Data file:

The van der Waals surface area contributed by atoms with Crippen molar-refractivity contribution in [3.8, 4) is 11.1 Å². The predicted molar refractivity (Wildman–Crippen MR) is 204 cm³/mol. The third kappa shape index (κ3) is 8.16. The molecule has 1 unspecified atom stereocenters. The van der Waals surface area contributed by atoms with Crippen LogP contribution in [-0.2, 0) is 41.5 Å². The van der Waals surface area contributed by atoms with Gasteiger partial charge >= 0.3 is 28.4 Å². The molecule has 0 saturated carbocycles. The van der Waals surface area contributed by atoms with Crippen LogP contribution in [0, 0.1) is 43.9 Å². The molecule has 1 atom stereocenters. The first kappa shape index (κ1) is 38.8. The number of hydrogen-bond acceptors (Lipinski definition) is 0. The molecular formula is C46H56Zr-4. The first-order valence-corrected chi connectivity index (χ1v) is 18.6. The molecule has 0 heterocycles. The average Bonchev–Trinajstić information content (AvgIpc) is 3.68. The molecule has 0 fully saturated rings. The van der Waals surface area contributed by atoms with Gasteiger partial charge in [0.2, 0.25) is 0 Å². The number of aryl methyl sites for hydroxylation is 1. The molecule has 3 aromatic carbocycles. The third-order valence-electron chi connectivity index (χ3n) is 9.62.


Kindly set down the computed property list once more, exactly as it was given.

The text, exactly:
The van der Waals surface area contributed by atoms with Crippen molar-refractivity contribution in [3.8, 4) is 11.1 Å². The predicted molar refractivity (Wildman–Crippen MR) is 204 cm³/mol. The third kappa shape index (κ3) is 8.16. The molecule has 1 unspecified atom stereocenters. The van der Waals surface area contributed by atoms with Crippen LogP contribution in [-0.2, 0) is 41.5 Å². The van der Waals surface area contributed by atoms with Gasteiger partial charge >= 0.3 is 28.4 Å². The molecule has 0 saturated carbocycles. The van der Waals surface area contributed by atoms with Crippen LogP contribution in [0, 0.1) is 43.9 Å². The molecule has 1 atom stereocenters. The first kappa shape index (κ1) is 38.8. The number of hydrogen-bond acceptors (Lipinski definition) is 0. The molecular formula is C46H56Zr-4. The first-order valence-corrected chi connectivity index (χ1v) is 18.6. The molecule has 0 heterocycles. The average Bonchev–Trinajstić information content (AvgIpc) is 3.68. The molecule has 0 fully saturated rings. The van der Waals surface area contributed by atoms with Gasteiger partial charge in [0.2, 0.25) is 0 Å². The number of aryl methyl sites for hydroxylation is 1. The molecule has 3 aromatic carbocycles. The third-order valence-electron chi connectivity index (χ3n) is 9.62.